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Hard left turn upcoming: this is going to, briefly, be about Once Upon a Time in Hollywood. In this recently-released film, superstar auteur Quentin Tarantino re-imagines the Manson Family killings in a way that seems meant to imply that all that was good in 1969 could have remained happy and placid, had a different door been kicked down and cans of dog food and flame throwers been implemented. Sure.

The lingering question to my eyes, the question posed by the final prolonged high angle crane shot of Sharon Tate’s home, is: would somebody else have followed Rick Dalton into that house at some point? Would similar murders or something replacing them have happened, thus ending the Summer of Love anyway? I mean, probably. Nixon was already President at this point, after all. Everything ends, which is why we need Tarantino movies to provide us with an escape from reality.

The thread running through the new film is a lesser version of the question of fate running throughout Tarantino’s Pulp Fiction, but with Once Upon a Time it brings up more personal questions about the film’s creator. Does Tarantino fear change? To an extent, surely. That doesn’t seem that odd. Does he fear change in a way that stunts his human growth? Potentially, but I’m not here to tell somebody how one should live their life. Tarantino has always been obsessed with the media products on display in this film, and he remains so. Some people don’t really change all that much as time passes, or do so incrementally enough that we don’t really notice as it happens.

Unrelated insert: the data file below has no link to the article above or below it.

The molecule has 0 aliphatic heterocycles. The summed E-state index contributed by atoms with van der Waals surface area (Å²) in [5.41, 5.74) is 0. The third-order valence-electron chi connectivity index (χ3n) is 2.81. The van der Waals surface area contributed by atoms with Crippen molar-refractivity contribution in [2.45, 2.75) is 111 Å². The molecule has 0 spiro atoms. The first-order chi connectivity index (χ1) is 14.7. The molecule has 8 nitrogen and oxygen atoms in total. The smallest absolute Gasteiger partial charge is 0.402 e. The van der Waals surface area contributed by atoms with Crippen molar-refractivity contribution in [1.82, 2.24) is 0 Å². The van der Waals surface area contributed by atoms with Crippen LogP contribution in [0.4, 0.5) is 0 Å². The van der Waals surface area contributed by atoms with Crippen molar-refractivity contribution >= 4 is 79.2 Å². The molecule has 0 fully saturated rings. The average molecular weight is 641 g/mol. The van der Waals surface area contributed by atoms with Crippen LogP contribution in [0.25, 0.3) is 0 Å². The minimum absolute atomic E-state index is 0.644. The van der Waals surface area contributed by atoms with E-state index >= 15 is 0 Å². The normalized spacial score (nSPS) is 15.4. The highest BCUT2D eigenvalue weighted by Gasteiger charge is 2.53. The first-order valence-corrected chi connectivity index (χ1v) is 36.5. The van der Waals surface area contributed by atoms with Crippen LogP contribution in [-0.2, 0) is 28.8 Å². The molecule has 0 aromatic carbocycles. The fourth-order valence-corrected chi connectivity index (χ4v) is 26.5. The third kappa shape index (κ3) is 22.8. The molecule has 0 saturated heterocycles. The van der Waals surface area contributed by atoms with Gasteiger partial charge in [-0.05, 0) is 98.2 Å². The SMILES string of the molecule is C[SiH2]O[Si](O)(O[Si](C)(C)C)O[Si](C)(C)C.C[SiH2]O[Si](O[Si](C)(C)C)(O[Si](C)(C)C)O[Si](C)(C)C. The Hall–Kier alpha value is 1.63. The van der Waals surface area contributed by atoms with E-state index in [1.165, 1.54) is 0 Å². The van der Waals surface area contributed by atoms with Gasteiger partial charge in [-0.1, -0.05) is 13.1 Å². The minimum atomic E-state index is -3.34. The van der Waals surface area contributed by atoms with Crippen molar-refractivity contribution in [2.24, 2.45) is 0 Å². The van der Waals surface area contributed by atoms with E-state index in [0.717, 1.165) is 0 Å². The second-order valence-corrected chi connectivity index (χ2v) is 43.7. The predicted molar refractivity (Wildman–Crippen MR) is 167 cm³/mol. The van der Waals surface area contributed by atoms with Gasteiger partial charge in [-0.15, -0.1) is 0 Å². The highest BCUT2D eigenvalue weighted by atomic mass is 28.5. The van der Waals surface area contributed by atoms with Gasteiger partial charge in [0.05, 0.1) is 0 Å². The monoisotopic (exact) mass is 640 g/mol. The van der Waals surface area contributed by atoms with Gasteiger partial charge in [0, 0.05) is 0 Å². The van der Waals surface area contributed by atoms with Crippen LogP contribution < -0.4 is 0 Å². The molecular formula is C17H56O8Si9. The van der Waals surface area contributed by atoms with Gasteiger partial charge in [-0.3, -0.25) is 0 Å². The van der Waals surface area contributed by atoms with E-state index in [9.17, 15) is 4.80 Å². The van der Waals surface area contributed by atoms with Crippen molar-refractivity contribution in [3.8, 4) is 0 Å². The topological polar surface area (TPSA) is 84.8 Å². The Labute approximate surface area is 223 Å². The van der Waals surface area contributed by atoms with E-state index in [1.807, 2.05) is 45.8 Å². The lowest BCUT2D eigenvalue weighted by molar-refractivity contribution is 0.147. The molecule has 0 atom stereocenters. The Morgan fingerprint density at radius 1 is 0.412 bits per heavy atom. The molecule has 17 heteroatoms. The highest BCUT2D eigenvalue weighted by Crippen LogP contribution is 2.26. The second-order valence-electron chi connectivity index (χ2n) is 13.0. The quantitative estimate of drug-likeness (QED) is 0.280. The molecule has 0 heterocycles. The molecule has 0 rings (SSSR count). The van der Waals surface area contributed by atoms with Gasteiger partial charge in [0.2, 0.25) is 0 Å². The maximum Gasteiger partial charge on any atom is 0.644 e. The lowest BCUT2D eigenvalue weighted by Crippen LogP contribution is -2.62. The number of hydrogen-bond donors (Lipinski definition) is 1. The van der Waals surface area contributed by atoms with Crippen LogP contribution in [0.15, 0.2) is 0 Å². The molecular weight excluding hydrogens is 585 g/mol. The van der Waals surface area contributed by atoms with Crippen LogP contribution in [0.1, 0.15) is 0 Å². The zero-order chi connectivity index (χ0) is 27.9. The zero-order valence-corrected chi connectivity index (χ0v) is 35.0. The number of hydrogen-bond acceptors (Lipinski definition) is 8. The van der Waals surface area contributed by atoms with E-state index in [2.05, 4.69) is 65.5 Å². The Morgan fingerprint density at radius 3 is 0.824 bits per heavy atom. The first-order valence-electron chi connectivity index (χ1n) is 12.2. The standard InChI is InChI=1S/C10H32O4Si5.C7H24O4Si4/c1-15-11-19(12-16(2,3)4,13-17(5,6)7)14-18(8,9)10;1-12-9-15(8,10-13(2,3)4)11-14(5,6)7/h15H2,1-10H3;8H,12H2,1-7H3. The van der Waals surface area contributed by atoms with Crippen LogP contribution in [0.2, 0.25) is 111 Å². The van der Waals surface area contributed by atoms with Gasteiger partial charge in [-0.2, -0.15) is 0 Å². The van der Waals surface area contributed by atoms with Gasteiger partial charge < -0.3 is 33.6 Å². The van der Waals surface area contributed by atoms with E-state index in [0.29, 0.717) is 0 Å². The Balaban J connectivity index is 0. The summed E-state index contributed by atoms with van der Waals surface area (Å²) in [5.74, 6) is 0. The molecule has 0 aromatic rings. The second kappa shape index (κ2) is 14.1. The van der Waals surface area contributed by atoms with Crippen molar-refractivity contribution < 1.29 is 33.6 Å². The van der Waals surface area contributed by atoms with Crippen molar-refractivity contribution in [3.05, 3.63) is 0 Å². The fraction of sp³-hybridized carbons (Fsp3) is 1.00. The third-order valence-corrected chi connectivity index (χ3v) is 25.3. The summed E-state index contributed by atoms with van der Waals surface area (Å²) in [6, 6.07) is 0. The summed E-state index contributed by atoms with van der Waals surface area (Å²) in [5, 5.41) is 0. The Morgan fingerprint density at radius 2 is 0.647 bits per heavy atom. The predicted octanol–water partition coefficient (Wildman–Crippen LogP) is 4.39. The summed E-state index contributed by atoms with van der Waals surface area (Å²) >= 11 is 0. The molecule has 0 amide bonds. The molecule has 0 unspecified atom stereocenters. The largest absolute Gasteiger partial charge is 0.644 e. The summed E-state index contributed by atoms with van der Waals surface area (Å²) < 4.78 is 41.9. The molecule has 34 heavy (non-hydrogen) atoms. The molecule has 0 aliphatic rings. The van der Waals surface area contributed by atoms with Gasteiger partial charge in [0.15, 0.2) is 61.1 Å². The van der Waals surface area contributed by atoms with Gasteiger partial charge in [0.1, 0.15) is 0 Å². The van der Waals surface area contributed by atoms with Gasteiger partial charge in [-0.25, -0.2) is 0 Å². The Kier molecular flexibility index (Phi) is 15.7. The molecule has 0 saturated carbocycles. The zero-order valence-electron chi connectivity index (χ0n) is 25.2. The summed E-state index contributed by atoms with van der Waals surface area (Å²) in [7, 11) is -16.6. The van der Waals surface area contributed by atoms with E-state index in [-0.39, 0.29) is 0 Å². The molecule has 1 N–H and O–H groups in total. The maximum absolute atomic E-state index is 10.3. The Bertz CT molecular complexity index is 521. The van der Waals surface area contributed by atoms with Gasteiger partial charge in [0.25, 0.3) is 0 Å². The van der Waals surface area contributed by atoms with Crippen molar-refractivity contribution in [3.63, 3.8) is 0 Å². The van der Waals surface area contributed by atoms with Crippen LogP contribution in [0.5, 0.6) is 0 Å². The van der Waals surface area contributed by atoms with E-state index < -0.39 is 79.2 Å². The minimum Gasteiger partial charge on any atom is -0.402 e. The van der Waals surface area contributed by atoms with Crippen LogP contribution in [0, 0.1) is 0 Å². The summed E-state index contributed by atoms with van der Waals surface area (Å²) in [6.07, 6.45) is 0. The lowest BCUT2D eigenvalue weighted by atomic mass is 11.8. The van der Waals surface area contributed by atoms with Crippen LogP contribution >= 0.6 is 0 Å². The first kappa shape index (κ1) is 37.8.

I can’t say I loved Once Upon a Time in Hollywood, despite my excitement for its release and the fact that I will probably see it five or six times before it leaves theatres. Something about the movie simply felt a little lifeless; it had all the self-indulgences of a Tarantino picture, but it never really came together. The idea was that we see all these feet and all these cars traveling in different directions, yet ending up in the same place for the climax, but the journey didn’t feel propulsive enough to make it work, the stops along the way not funny enough to make us enjoy the pauses. It felt like everything I loved about the movie had been done before, done better in other Tarantino movies, save the new wrinkle of some incredible driving shots and gorgeous 1969 production design.

That said, when we got to the final, lingering overhead shot, I liked the choices. I liked the very ending of the movie because the tension remained after the police and ambulance left Dalton’s residence, as he went to get a drink with Sharon Tate. It felt like somebody might walk in the door right behind them and fuck the whole thing up anyway. In its placidity, the ending remained at least potentially turbulent.